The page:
From a death sentence to kids books — is there no end to Salman Rushdie’s talents?
The man who so horrified the religious leaders of Iran that they put a price on his head is back next week with “Luka and the Fire of Life,” a classic quest myth exploring the relationships between fathers and sons and, because this is Rushdie, the notion of real and imagination.
The book is a companion of sorts to his prior entry into the kids book canon: “Haroun and the Sea of Stories,” a phantasmagorical story written for his then 9-year-old son, Zafur (this one is for his second son, Milan).
The result is a book as enjoyable for adults as it is for its intended audience (though it’s unlikely that the ayatollah will like it, but he hates everything).
“I’ve always thought the movies are better at this than novels — ‘The Wizard of Oz,’ ‘The Lord of the Rings,’ ‘Avatar,’ and many other films just get rid of the question of who the ideal audience is,” said Rushdie, best known for “Midnight’s Children” and “The Satanic Verses,” the 1989 novel that earned him the fatwa.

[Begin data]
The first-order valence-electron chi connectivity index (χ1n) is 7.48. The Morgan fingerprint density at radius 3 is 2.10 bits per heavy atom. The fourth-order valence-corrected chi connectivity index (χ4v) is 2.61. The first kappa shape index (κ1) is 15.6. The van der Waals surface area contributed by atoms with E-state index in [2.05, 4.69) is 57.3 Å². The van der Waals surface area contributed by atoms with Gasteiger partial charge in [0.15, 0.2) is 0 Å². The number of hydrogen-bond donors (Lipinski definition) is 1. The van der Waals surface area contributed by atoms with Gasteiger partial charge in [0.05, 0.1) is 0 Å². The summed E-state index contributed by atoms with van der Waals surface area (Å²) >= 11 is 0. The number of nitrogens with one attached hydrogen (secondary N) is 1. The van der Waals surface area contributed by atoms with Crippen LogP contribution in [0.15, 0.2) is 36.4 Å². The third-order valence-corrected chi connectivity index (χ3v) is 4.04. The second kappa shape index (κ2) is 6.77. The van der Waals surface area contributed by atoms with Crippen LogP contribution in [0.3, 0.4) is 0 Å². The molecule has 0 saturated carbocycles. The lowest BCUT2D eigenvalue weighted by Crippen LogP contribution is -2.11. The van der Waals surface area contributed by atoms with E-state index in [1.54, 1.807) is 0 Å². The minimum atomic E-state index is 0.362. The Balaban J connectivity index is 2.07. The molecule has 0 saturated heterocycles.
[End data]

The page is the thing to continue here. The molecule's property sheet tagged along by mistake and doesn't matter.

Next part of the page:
“Everyone goes and gets his or her own kind of pleasure. That was the greatest delight of the reception of ‘Haroun and the Sea of Stories’ 20 years ago — that adults found one kind of pleasure in it and children, another. I hope that ‘Luka and the Fire of Life’ can work the same magic.”
Salman Rushdie at powerHouse Arena [37 Main St. at Water Street in DUMBO, (718) 666-3049], Nov. 16 at 1 pm. Free. For info, visit www.powerhousearena.com.
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